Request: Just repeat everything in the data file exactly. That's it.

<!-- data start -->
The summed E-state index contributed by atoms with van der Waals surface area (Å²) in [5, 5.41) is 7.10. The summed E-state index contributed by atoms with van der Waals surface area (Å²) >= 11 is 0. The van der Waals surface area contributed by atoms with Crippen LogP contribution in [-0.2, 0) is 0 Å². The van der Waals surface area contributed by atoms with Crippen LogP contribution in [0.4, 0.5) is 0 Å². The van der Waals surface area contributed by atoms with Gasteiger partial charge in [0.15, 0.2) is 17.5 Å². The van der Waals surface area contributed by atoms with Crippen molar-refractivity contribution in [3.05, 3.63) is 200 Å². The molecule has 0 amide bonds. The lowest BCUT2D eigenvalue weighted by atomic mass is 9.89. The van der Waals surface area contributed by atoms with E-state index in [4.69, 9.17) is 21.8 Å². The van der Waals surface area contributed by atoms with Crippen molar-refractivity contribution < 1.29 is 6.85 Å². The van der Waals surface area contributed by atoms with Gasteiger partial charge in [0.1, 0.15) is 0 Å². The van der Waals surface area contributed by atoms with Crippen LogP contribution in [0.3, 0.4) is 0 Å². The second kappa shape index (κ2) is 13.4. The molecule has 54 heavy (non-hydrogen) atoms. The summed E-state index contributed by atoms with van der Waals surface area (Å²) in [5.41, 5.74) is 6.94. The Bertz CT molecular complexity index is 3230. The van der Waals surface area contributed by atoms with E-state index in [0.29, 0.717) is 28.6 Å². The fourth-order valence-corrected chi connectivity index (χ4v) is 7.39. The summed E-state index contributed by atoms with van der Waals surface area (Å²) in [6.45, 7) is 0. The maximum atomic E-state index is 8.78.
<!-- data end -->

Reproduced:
The summed E-state index contributed by atoms with van der Waals surface area (Å²) in [5, 5.41) is 7.10. The summed E-state index contributed by atoms with van der Waals surface area (Å²) >= 11 is 0. The van der Waals surface area contributed by atoms with Crippen LogP contribution in [-0.2, 0) is 0 Å². The van der Waals surface area contributed by atoms with Crippen LogP contribution in [0.4, 0.5) is 0 Å². The van der Waals surface area contributed by atoms with Gasteiger partial charge in [0.15, 0.2) is 17.5 Å². The van der Waals surface area contributed by atoms with Crippen molar-refractivity contribution in [3.05, 3.63) is 200 Å². The molecule has 0 amide bonds. The lowest BCUT2D eigenvalue weighted by atomic mass is 9.89. The van der Waals surface area contributed by atoms with E-state index in [4.69, 9.17) is 21.8 Å². The van der Waals surface area contributed by atoms with Crippen molar-refractivity contribution < 1.29 is 6.85 Å². The van der Waals surface area contributed by atoms with Gasteiger partial charge in [0.1, 0.15) is 0 Å². The van der Waals surface area contributed by atoms with Crippen LogP contribution in [0.3, 0.4) is 0 Å². The second kappa shape index (κ2) is 13.4. The molecule has 54 heavy (non-hydrogen) atoms. The summed E-state index contributed by atoms with van der Waals surface area (Å²) in [5.41, 5.74) is 6.94. The Bertz CT molecular complexity index is 3230. The van der Waals surface area contributed by atoms with E-state index in [0.29, 0.717) is 28.6 Å². The fourth-order valence-corrected chi connectivity index (χ4v) is 7.39. The summed E-state index contributed by atoms with van der Waals surface area (Å²) in [6.45, 7) is 0. The maximum atomic E-state index is 8.78.